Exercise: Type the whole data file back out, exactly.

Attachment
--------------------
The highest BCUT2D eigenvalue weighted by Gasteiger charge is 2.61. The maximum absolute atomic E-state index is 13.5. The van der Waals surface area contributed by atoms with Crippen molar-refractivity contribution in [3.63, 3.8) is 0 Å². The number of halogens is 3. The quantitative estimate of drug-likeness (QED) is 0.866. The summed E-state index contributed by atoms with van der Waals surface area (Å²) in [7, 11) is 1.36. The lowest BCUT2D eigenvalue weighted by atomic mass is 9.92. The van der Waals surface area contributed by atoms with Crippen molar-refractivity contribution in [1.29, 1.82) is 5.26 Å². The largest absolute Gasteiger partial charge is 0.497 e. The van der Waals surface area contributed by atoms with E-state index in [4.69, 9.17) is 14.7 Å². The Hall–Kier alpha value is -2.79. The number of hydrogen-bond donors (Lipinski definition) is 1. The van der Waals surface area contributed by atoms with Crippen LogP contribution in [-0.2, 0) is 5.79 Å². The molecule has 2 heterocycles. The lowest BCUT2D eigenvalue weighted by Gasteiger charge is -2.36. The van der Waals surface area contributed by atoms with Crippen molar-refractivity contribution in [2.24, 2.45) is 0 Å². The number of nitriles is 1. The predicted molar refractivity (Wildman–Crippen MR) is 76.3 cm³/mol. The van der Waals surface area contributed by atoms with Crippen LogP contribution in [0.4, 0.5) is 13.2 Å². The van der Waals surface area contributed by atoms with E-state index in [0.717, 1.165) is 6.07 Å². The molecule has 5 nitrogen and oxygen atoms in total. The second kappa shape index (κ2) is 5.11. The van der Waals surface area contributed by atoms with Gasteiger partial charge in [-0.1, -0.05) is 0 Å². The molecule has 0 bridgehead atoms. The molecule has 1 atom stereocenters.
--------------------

The highest BCUT2D eigenvalue weighted by Gasteiger charge is 2.61. The maximum absolute atomic E-state index is 13.5. The van der Waals surface area contributed by atoms with Crippen molar-refractivity contribution in [3.63, 3.8) is 0 Å². The number of halogens is 3. The quantitative estimate of drug-likeness (QED) is 0.866. The summed E-state index contributed by atoms with van der Waals surface area (Å²) in [7, 11) is 1.36. The lowest BCUT2D eigenvalue weighted by atomic mass is 9.92. The van der Waals surface area contributed by atoms with Crippen molar-refractivity contribution in [1.29, 1.82) is 5.26 Å². The largest absolute Gasteiger partial charge is 0.497 e. The van der Waals surface area contributed by atoms with E-state index in [4.69, 9.17) is 14.7 Å². The Hall–Kier alpha value is -2.79. The number of hydrogen-bond donors (Lipinski definition) is 1. The van der Waals surface area contributed by atoms with Crippen LogP contribution in [-0.2, 0) is 5.79 Å². The molecule has 2 heterocycles. The lowest BCUT2D eigenvalue weighted by Gasteiger charge is -2.36. The van der Waals surface area contributed by atoms with Crippen molar-refractivity contribution in [2.24, 2.45) is 0 Å². The number of nitriles is 1. The predicted molar refractivity (Wildman–Crippen MR) is 76.3 cm³/mol. The van der Waals surface area contributed by atoms with Crippen LogP contribution in [0.4, 0.5) is 13.2 Å². The van der Waals surface area contributed by atoms with E-state index in [0.717, 1.165) is 6.07 Å². The molecule has 5 nitrogen and oxygen atoms in total. The second kappa shape index (κ2) is 5.11. The van der Waals surface area contributed by atoms with Gasteiger partial charge in [-0.1, -0.05) is 0 Å². The molecule has 0 bridgehead atoms. The molecule has 1 atom stereocenters.